» Commercialization (Technology Licensing)

The Office of Research works to commercialize Chapman innovations by assessing their market potentials, securing intellectual property protections, and partnering with the appropriate companies to bring these innovations to market. In collaboration with the Office of Legal Affairs, the Office of Research negotiate technology license agreements with companies to grant them the necessary rights to develop Chapman’s intellectual property into products/services and bring them to market.

For Chapman researchers who receive federal grants for their research, per the Bayh-Dole Act, inventions arising from federally funded research projects are required to be reported to the funding government agency. This reporting is done by disclosing the invention to Chapman’s Office of Research.

While every commercialization project is different, the process generally follows these stages: 

Stage 1: Invention Disclosure

Chapman researchers disclose their inventions by completing the confidential Invention Disclosure Form and returning the completed form to the Director of Industry Alliances & Commercialization at lalau@chapman.edu. Please answer each question to the best of your ability as it will greatly help with the assessment of your invention.

Stage 2: Technology Review

We conduct a review of the disclosed invention to determine if we should proceed with patenting the invention. This involves a review of the invention disclosure, an interview with the inventor, market research, documenting the review, and presenting the review to the Intellectual Property Committee consisting of the Executive Vice President & COO, the VP of Legal Affairs, the VP of Research, and a Chapman faculty member. The IP Committee makes the patenting decision.

Stage 3: Intellectual Property Protection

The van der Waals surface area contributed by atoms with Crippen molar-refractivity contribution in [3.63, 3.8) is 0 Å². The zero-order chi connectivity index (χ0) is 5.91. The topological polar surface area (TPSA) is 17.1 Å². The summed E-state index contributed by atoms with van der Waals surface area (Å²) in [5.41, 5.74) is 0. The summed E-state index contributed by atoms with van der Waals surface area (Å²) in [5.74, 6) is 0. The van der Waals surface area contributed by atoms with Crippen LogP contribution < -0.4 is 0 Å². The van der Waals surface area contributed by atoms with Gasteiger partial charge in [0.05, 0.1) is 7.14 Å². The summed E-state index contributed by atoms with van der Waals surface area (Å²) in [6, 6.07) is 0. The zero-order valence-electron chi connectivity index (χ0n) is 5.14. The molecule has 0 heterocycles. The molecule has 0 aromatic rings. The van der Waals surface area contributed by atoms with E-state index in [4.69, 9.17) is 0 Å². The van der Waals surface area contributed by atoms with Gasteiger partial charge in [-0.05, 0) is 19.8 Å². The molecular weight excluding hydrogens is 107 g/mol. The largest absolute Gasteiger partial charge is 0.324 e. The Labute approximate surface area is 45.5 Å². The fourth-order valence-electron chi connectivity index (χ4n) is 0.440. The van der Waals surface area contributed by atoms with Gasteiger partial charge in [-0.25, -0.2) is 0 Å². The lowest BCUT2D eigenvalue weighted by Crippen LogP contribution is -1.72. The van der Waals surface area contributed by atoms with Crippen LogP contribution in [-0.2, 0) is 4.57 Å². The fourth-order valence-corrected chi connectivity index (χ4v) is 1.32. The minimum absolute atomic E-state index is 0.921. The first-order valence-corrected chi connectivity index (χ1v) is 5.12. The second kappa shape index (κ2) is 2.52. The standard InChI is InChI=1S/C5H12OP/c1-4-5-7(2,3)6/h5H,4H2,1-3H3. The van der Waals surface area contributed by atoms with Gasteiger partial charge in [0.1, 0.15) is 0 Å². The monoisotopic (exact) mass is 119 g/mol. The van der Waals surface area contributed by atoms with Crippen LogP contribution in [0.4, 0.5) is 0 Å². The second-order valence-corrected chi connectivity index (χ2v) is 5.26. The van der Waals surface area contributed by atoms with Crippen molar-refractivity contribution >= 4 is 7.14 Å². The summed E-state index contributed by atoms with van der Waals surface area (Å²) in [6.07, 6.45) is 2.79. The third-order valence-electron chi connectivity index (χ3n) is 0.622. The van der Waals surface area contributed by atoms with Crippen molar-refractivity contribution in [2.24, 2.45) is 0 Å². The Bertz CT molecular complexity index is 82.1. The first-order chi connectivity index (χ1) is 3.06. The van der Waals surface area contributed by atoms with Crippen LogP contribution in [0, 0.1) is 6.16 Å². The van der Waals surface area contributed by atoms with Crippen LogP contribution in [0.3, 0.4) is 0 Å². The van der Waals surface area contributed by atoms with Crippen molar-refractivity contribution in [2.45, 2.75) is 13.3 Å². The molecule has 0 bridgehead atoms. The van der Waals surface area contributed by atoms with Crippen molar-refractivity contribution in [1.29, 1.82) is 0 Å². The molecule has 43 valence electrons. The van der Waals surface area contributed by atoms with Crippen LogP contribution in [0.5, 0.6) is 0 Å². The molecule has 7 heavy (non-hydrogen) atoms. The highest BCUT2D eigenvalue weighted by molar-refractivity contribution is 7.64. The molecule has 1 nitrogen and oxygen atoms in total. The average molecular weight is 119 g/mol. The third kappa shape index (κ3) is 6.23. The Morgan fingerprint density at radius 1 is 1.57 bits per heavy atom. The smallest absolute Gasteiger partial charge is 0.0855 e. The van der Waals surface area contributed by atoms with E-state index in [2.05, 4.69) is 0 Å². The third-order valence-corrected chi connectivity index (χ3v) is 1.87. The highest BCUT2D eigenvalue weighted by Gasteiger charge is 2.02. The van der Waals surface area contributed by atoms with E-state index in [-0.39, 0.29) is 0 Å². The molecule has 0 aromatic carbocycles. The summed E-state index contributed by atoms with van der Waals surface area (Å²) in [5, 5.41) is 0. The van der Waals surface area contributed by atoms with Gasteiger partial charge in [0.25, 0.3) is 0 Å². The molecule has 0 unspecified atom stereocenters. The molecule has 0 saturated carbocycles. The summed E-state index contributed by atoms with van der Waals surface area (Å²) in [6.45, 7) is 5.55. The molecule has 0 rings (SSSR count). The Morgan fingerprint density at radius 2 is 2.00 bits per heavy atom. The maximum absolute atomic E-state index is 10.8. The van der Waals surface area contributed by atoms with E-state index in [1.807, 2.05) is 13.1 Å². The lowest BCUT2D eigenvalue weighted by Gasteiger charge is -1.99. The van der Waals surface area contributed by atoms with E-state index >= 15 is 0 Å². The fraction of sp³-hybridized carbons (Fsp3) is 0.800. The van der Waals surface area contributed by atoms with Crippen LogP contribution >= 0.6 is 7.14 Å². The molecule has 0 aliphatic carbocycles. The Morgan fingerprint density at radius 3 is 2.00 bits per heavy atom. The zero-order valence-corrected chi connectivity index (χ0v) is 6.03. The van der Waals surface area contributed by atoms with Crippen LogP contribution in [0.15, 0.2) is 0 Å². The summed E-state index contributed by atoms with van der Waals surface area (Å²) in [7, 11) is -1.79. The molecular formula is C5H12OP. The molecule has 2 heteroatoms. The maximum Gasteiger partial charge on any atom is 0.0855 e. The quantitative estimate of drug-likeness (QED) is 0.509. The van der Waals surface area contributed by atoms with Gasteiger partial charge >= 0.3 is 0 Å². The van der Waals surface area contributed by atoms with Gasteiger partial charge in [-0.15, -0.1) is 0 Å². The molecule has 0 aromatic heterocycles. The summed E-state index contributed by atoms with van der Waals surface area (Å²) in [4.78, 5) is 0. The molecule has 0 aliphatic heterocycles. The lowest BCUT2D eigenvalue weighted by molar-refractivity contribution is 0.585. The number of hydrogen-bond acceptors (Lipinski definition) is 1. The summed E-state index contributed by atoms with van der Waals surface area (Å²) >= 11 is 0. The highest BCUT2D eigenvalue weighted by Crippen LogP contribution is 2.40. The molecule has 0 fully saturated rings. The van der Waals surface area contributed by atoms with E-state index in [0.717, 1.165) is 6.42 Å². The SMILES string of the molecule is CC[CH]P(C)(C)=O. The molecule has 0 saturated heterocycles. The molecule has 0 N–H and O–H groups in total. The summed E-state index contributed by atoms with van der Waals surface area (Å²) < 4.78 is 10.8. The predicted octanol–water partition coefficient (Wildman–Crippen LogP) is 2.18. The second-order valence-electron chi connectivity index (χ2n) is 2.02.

If the IP Committee decides to patent the invention, the Office of Legal Affairs will engage outside counsel to file a patent application. 

Stage 4: Marketing Your Invention

We will develop a nonconfidential marketing summary of your invention and present it to our industry contacts to get feedback on the technology.

Stage 5: Ongoing Assessment

The patenting process can be costly (in the tens of thousands of dollars range) and can take years.  For licensed technology, the licensee bears the patenting expenses. For unlicensed technology, we will regularly assess the patenting investment based on evolving commercialization prospects.

Stage 6: Licensing

If a prospect (either an established company or a start-up company) decides to license an invention from Chapman, it will present a commercialization plan and negotiate business terms with the Office of Research. From there, in collaboration with the Legal Affairs Office, the Office of Research prepares a formal agreement draft, negotiates, and ultimately executes the license with the company.

Stage 7: Commercial Development

Depending on the nature of an invention, its market potentials, and stage of development, the path to markets varies. Under the terms of the license agreement, the licensee (company) is required to commercialize the invention and provide regular progress report to the university on its commercialization activities.

Stage 8: License Income

Licensing incomes received by Chapman under the license agreement are shared with Chapman inventors, their departments, and their schools in accordance with Chapman University’s Inventions and Patents Policy

If you have any questions on the commercialization process or on disclosing an invention, please contact Lawrence Lau, Director of Industry Alliances and Commercialization at lalau@chapman.edu or (714) 628-2875.